Magnetctelluric measurements across the Kenyan Rift Valley
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Prior to a discussion of the experimental results, a review of regional induction studies is presented, which emphasises the strengtbs and limitations of the magnetotelluric technique. The fundamental theory and equation of the magnetotelluric data are discussed. Instrumentation used for recording magnetotelluric variations in Kenya is described. Magnetotelluric measure~ents were made at fourteen stations in Kenya, between July 1973 and May 1974. The ma.in group formed a 300 km long east-west line crossing the Rift Valley at the geographic equator. Telluric field and magnetic field variations were recorded in the period range 10 to 1000 seconds. Data from all sites have been analysed to obtain principal impedances and single station induction vectors. Possible sources· of systematic error involved in the data reduction process have been investigated. In particular, the biasing effect of strong source field polarisation has been taken into account. Transfer func t.Lons expressed in maximum- and minimum- response form indicate a current concentration at shallow depths flowing along the axis of the Rift ValJey and are in accord with the results of Banks and Ottey ~1-974). Maximum apparent resistivities measured at stations inside the Rift Valley and on its escarpments ('Rift stations') are more than one order of magnitude smaller than th~aximum apparent resistivities measured at stations outside the Rift Valley. In addition, the azimuths of maximum resistivity axes are oriented approximately parallel to the main rift faults at 'Rift stations' and approximately perpendicular to the main rift faults at stations away from the Rift Valley. The apparent resistivity data suggest that some tens of kilometers of conductive material lie under the rift valley and that the western and eastern edges of this conductor lie outside the region defined by the major rift faults. Only data which is believed to be relatively unaffected by sources of systematic error have been selected for interpretation in terms of conductivity models. This eliminates the highly anisotropic apparent resistivity data obtained at all stations away from the Rift Valley, and also induction arrows calculated at stations to the east of the rift valley, where the inductive response is complex. Greatest weight has been placed on the high quality isotropic data collected at 01 Joro Orok, a station on the eastern escarpment of the Rift Valley. Simultaneous magnetic variation measurements made at stations 200 km apart suggest that the horizontal di~ensions of the inducing field do not significantly affect the main conclusions of the interpretation. The magnetotelluric data provide the first independent evidence, for the existence 01 high conductivities at depths corresponding to the upper mantle below the Kenyan Rift ·Valley. The conclusions of previous Geomagnetic Depth Sounding in the region were heavily dependent upon other geophysical and geological data. An explanation of the upper mantle conductor in terms of partial melting is in accord with geological evidence of recent volcanic activity in the area. The depth to the top of and the thickness of the upper mantle conductor can not be resolved by the MT data since the mantle conductor is obscured by the presence of a good conductor at depths « 10 km ) corresponding to the upper crust. The high conductivity of upper crustal material can only reasonably be explained in terms of high temperatures and water saturation of the crust under the rift valley. The conductivity model and its geophysical implications are similar to those suggested by Hermance (1973b) and Berktold (1974) in their interpretations of magnetotelluric data collected in Iceland and Ethiopia, respectively. The possible existence of large quantities of water in the crust below the Kenyan Rift Valley and in the Sub-Icelandic and Sub-Ethiopian crusts suggests a relationship- between high water concentration', high temperatures and tectonic activity. The presence of water in rocks at high temperatures is of considerable interest in the understanding of the petrology of rocks in the region of the Rift Valley.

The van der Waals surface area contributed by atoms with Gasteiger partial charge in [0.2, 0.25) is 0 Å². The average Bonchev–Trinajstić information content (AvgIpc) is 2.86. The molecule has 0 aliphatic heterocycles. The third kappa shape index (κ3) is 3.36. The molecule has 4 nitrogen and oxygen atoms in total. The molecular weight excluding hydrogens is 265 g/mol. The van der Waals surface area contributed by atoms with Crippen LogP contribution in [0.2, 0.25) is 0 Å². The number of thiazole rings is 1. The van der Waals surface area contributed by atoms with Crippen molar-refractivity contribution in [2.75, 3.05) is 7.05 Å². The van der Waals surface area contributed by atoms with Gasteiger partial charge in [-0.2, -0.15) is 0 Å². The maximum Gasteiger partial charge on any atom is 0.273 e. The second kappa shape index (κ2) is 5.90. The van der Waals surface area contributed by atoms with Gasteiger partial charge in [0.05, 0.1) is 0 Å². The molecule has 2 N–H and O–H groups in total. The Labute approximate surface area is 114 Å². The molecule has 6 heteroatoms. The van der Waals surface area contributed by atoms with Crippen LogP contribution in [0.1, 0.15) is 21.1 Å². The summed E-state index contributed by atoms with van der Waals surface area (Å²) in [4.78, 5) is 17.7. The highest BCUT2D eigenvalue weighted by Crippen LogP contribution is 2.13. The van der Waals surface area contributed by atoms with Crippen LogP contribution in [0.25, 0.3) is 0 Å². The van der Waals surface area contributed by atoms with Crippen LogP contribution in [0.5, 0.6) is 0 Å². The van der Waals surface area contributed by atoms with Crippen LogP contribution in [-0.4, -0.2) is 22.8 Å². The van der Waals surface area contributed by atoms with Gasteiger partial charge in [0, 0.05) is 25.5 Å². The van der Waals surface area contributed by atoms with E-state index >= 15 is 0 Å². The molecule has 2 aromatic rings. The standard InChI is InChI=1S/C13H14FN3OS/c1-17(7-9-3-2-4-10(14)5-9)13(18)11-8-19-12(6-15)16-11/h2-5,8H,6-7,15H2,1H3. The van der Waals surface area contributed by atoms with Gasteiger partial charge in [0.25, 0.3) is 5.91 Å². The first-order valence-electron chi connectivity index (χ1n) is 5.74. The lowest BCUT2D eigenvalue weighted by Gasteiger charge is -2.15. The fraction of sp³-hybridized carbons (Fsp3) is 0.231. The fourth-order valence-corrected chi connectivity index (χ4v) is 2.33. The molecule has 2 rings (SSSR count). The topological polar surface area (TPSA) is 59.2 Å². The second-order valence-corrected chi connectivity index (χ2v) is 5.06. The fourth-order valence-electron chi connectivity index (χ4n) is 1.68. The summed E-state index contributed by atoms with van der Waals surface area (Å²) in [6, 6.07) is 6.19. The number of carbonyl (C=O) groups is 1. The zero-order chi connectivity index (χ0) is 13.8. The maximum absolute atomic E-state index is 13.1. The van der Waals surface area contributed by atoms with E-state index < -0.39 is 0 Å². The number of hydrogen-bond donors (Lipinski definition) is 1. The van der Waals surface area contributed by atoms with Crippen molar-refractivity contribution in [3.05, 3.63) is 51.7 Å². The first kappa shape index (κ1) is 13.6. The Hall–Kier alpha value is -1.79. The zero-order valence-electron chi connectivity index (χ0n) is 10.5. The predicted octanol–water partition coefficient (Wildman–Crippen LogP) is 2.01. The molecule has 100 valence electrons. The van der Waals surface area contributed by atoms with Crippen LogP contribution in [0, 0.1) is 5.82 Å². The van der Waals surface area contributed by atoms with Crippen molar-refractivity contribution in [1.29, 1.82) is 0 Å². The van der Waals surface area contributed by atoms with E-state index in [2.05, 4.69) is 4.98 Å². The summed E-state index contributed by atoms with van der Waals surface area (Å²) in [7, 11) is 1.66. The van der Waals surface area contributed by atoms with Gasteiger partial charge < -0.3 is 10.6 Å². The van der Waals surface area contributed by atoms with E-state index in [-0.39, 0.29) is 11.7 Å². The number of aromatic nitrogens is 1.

CitationRooney,D.,1976.Magnetctelluric measurements across the Kenyan Rift Valley.
University of NairobiCollege of Biological and Physical Sciences